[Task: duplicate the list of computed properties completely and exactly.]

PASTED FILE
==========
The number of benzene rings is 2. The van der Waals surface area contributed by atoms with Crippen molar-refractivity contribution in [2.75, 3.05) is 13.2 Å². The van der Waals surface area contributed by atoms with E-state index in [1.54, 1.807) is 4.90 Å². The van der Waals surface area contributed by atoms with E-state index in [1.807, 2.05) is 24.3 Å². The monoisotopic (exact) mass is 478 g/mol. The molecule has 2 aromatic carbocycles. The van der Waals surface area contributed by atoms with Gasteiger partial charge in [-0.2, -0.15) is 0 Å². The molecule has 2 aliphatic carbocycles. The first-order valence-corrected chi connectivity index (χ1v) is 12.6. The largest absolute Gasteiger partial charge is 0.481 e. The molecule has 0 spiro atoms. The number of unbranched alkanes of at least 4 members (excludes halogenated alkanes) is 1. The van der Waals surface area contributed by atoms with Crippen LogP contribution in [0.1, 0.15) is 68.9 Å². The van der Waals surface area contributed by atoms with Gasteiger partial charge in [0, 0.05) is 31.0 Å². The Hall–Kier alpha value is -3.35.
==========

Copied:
The number of benzene rings is 2. The van der Waals surface area contributed by atoms with Crippen molar-refractivity contribution in [2.75, 3.05) is 13.2 Å². The van der Waals surface area contributed by atoms with E-state index in [1.54, 1.807) is 4.90 Å². The van der Waals surface area contributed by atoms with E-state index in [1.807, 2.05) is 24.3 Å². The monoisotopic (exact) mass is 478 g/mol. The molecule has 2 aromatic carbocycles. The van der Waals surface area contributed by atoms with Gasteiger partial charge in [-0.2, -0.15) is 0 Å². The molecule has 2 aliphatic carbocycles. The first-order valence-corrected chi connectivity index (χ1v) is 12.6. The largest absolute Gasteiger partial charge is 0.481 e. The molecule has 0 spiro atoms. The number of unbranched alkanes of at least 4 members (excludes halogenated alkanes) is 1. The van der Waals surface area contributed by atoms with Crippen LogP contribution in [0.1, 0.15) is 68.9 Å². The van der Waals surface area contributed by atoms with Gasteiger partial charge in [0, 0.05) is 31.0 Å². The Hall–Kier alpha value is -3.35.